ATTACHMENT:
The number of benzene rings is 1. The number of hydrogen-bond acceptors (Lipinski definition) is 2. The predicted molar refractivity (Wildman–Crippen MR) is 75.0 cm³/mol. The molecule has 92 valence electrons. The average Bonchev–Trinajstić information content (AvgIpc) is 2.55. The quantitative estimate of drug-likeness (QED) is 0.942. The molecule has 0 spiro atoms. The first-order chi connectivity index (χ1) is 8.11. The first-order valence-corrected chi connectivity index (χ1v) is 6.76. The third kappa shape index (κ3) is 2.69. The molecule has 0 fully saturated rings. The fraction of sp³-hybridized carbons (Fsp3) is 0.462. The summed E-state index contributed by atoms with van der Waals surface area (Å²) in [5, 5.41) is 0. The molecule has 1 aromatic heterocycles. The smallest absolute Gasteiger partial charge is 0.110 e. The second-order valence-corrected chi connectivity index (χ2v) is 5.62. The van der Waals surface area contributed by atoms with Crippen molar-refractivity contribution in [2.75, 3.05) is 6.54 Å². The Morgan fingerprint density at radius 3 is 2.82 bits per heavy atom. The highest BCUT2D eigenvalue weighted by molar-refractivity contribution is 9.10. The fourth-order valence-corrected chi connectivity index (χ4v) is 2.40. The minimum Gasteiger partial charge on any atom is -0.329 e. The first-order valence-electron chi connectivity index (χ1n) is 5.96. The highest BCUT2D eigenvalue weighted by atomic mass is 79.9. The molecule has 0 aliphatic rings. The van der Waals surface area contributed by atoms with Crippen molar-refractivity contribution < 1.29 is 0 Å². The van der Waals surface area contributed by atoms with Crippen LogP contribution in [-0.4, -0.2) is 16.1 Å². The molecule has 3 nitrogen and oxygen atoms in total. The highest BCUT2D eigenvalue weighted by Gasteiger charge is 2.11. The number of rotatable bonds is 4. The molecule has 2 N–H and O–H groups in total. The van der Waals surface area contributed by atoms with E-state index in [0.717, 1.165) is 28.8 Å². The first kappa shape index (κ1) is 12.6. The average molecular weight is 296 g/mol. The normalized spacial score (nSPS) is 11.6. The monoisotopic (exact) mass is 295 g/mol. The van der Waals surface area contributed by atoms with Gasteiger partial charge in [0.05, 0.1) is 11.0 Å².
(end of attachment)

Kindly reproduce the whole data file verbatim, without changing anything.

The number of benzene rings is 1. The number of hydrogen-bond acceptors (Lipinski definition) is 2. The predicted molar refractivity (Wildman–Crippen MR) is 75.0 cm³/mol. The molecule has 92 valence electrons. The average Bonchev–Trinajstić information content (AvgIpc) is 2.55. The quantitative estimate of drug-likeness (QED) is 0.942. The molecule has 0 spiro atoms. The first-order chi connectivity index (χ1) is 8.11. The first-order valence-corrected chi connectivity index (χ1v) is 6.76. The third kappa shape index (κ3) is 2.69. The molecule has 0 fully saturated rings. The fraction of sp³-hybridized carbons (Fsp3) is 0.462. The summed E-state index contributed by atoms with van der Waals surface area (Å²) in [5, 5.41) is 0. The molecule has 1 aromatic heterocycles. The smallest absolute Gasteiger partial charge is 0.110 e. The second-order valence-corrected chi connectivity index (χ2v) is 5.62. The van der Waals surface area contributed by atoms with Crippen molar-refractivity contribution in [2.75, 3.05) is 6.54 Å². The Morgan fingerprint density at radius 3 is 2.82 bits per heavy atom. The highest BCUT2D eigenvalue weighted by molar-refractivity contribution is 9.10. The fourth-order valence-corrected chi connectivity index (χ4v) is 2.40. The minimum Gasteiger partial charge on any atom is -0.329 e. The first-order valence-electron chi connectivity index (χ1n) is 5.96. The highest BCUT2D eigenvalue weighted by atomic mass is 79.9. The molecule has 0 aliphatic rings. The van der Waals surface area contributed by atoms with Crippen molar-refractivity contribution < 1.29 is 0 Å². The van der Waals surface area contributed by atoms with Crippen LogP contribution in [-0.4, -0.2) is 16.1 Å². The molecule has 3 nitrogen and oxygen atoms in total. The highest BCUT2D eigenvalue weighted by Gasteiger charge is 2.11. The number of rotatable bonds is 4. The molecule has 2 N–H and O–H groups in total. The van der Waals surface area contributed by atoms with E-state index in [0.717, 1.165) is 28.8 Å². The first kappa shape index (κ1) is 12.6. The average molecular weight is 296 g/mol. The normalized spacial score (nSPS) is 11.6. The monoisotopic (exact) mass is 295 g/mol. The van der Waals surface area contributed by atoms with Gasteiger partial charge in [0.05, 0.1) is 11.0 Å².